An Introduction to Dopamine

Dopamine is a monoaminergic neurotransmitter. Monoamines are a class of neurotransmitters which also include Serotonin and Norepinephrine (or noradrenaline). A further classification of monoamines is catecholamines. Both norepinephrine and dopamine are catecholamines. Both these catecholamines are produced within the body by chemically converting Tyrosine, an essential amino acid, into L-Dopa and then to dopamine. Dopamine is then chemically converted to norepinephrine. This chemical process is outlined simply in the following figure.

Dopamine can have either an excitatory or inhibitory effect on the postsynaptic potential. In other words, when dopamine leaves the presynaptic neuron and goes into the synapse, it can then bind to receptors on the postsynaptic neuron. After dopamine is bound to the postsynaptic cell, it can either facilitate an action potential or inhibit it. Neurotransmitters are the messengers within the central nervous system. They are responsible for communicating with other neurons either through chemical or electrical signals. A neuron that classically releases dopamine is called a dopaminergic neuron. A series of neurons that are connected by synapses forms a pathway called a dopaminergic pathway. (Kind of makes sense, huh?)

There are three dopaminergic pathways:

  1. Nigrostriatal System
  2. Mesolimbic System
  3. Mesocortical System

Before I explain what each system is responsible for, I would like to explain that systems or tracts in the Central Nervous System (CNS) usually have names that tell you where the neurons begin, (where the cell bodies are located) and where the axons terminate (and therefore what structures it serves). With that information in mind, the nigrostriatal system begins in the Substantia Nigra and projects it's axons to the striatum which is made up of two structures: the caudate and the putamen. This system is concerned with the intiation and maintenance of motor behaviors. The striatum and the Substantia Nigra are both key players in a group of structures called the basal ganglia. The basal ganglia, as well as the cerebellum, is the key area of motor coordination, movement and initiation of movement. The Substantia Nigra are a group of pigmented cells in the midbrain that are damaged in Parkinson's Disease, an illness that impairs the initiation of movement.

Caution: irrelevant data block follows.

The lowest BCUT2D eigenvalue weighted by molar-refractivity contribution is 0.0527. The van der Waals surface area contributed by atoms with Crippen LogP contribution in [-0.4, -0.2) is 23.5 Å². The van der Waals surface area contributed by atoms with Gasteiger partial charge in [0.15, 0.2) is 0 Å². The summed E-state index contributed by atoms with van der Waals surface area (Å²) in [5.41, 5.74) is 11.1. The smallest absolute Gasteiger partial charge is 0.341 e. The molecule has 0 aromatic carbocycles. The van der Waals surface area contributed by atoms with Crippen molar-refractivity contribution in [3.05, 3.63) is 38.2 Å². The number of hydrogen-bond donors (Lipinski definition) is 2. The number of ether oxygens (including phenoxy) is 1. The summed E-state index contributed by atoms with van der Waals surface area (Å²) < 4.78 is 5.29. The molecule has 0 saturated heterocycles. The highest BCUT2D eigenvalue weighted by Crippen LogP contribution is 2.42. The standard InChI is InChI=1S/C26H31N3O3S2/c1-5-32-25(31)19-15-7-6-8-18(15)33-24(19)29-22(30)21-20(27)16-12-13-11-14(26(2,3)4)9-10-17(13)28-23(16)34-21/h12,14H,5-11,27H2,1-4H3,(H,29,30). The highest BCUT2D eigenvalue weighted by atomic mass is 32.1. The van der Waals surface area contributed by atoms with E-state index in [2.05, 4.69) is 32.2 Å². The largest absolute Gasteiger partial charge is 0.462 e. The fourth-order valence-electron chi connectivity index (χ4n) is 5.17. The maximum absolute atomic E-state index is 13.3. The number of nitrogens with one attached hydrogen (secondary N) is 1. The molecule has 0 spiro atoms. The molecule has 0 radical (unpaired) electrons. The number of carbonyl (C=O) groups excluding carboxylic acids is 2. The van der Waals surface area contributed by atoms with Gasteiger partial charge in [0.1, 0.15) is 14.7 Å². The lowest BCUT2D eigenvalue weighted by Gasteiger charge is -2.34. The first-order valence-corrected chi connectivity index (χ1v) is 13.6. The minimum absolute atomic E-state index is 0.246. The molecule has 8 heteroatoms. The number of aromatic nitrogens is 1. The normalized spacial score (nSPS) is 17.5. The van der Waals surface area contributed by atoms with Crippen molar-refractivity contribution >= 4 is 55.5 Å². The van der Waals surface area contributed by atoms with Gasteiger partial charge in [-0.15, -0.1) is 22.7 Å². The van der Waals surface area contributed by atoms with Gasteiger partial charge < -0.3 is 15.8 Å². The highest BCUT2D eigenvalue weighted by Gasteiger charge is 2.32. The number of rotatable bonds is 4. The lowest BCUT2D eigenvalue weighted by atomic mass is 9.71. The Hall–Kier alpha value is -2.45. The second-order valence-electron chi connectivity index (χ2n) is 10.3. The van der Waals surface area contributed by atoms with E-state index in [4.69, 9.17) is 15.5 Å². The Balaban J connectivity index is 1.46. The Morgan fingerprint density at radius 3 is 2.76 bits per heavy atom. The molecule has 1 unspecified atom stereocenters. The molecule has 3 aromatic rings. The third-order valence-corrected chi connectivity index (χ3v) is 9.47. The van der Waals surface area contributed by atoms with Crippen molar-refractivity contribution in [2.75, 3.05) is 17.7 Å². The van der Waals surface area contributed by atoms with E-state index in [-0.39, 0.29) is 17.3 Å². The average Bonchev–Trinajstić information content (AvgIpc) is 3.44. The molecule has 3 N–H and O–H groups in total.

The mesolimbic system will be referred to a lot in this site, as it is the main focus of dopamine's involvement with drugs. The mesolimbic system begins in the ventral tegmental area (in the midbrain) and projects to parts of the limbic system including the nucleus accumbens, the amygdala, the septal area and the hippocampus. The nucleus accumbens is the site in this system where there is a reinforcing effect. In other words, the nucleus accumbens is thought of as the reward center. When one partakes in alcohol, marijuana, and even chocolate, dopaminergic neurons in the nucleus accumbens are releasing dopamine.

The mesocortical system has cell bodies located in the ventral tegmental area as well, but this pathway terminates on the prefrontal cortex. These neurons have an excitatory effect on the frontal cortex and thus affect such functions as formation of short term memories, planning, strategy and preparations for problem solving.

The mesolimbic and mesocortical systems appear to be important in the initiation and maintenance of goal directed and reward mediated behaviors. This would include the maintaining of cognitive sets, or logical thought. A disruption of this system alters the normal association process and leads to a breakdown in the proper perceptual functioning of certain areas of the frontal lobe. This results in the inability to ignore or screen nonmeaningful stimuli. There are a number of possible consequences including delusional perceptions and a looseneing of associations. There is possibly a link between the dopamine system and the regulation of affective expression.

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